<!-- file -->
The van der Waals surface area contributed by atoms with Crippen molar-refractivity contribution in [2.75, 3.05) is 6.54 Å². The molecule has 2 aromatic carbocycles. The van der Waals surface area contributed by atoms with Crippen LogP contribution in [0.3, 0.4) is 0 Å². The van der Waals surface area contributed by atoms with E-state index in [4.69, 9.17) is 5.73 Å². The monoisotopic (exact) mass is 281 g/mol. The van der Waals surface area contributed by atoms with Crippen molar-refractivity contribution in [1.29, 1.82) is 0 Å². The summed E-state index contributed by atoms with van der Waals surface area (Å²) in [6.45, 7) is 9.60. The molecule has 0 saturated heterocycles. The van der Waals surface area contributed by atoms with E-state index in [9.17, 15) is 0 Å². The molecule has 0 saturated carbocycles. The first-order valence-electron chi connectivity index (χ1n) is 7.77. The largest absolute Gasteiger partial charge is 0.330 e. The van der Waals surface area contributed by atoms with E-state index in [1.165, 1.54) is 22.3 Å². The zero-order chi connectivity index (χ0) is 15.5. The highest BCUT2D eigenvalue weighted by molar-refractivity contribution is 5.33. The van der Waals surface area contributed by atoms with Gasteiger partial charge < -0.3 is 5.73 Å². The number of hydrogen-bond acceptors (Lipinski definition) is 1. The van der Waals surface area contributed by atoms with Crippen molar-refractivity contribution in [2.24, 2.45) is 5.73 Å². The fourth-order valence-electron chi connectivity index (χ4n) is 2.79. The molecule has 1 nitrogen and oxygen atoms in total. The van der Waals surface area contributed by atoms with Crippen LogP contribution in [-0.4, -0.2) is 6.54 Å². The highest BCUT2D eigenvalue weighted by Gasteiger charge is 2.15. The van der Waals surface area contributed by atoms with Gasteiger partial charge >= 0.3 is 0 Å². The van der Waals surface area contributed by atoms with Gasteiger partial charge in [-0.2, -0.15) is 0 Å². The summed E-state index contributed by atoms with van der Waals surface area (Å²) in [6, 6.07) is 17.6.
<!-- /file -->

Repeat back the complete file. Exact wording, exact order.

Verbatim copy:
The van der Waals surface area contributed by atoms with Crippen molar-refractivity contribution in [2.75, 3.05) is 6.54 Å². The molecule has 2 aromatic carbocycles. The van der Waals surface area contributed by atoms with Crippen LogP contribution in [0.3, 0.4) is 0 Å². The van der Waals surface area contributed by atoms with E-state index in [4.69, 9.17) is 5.73 Å². The monoisotopic (exact) mass is 281 g/mol. The van der Waals surface area contributed by atoms with Crippen molar-refractivity contribution in [1.29, 1.82) is 0 Å². The summed E-state index contributed by atoms with van der Waals surface area (Å²) in [6.45, 7) is 9.60. The molecule has 0 saturated heterocycles. The van der Waals surface area contributed by atoms with E-state index in [9.17, 15) is 0 Å². The molecule has 0 saturated carbocycles. The first-order valence-electron chi connectivity index (χ1n) is 7.77. The largest absolute Gasteiger partial charge is 0.330 e. The van der Waals surface area contributed by atoms with E-state index in [1.165, 1.54) is 22.3 Å². The zero-order chi connectivity index (χ0) is 15.5. The highest BCUT2D eigenvalue weighted by molar-refractivity contribution is 5.33. The van der Waals surface area contributed by atoms with Gasteiger partial charge < -0.3 is 5.73 Å². The number of hydrogen-bond acceptors (Lipinski definition) is 1. The van der Waals surface area contributed by atoms with Crippen molar-refractivity contribution in [2.24, 2.45) is 5.73 Å². The fourth-order valence-electron chi connectivity index (χ4n) is 2.79. The molecule has 1 nitrogen and oxygen atoms in total. The van der Waals surface area contributed by atoms with Crippen LogP contribution in [-0.4, -0.2) is 6.54 Å². The highest BCUT2D eigenvalue weighted by Gasteiger charge is 2.15. The van der Waals surface area contributed by atoms with Gasteiger partial charge >= 0.3 is 0 Å². The van der Waals surface area contributed by atoms with Gasteiger partial charge in [-0.2, -0.15) is 0 Å². The summed E-state index contributed by atoms with van der Waals surface area (Å²) in [6, 6.07) is 17.6.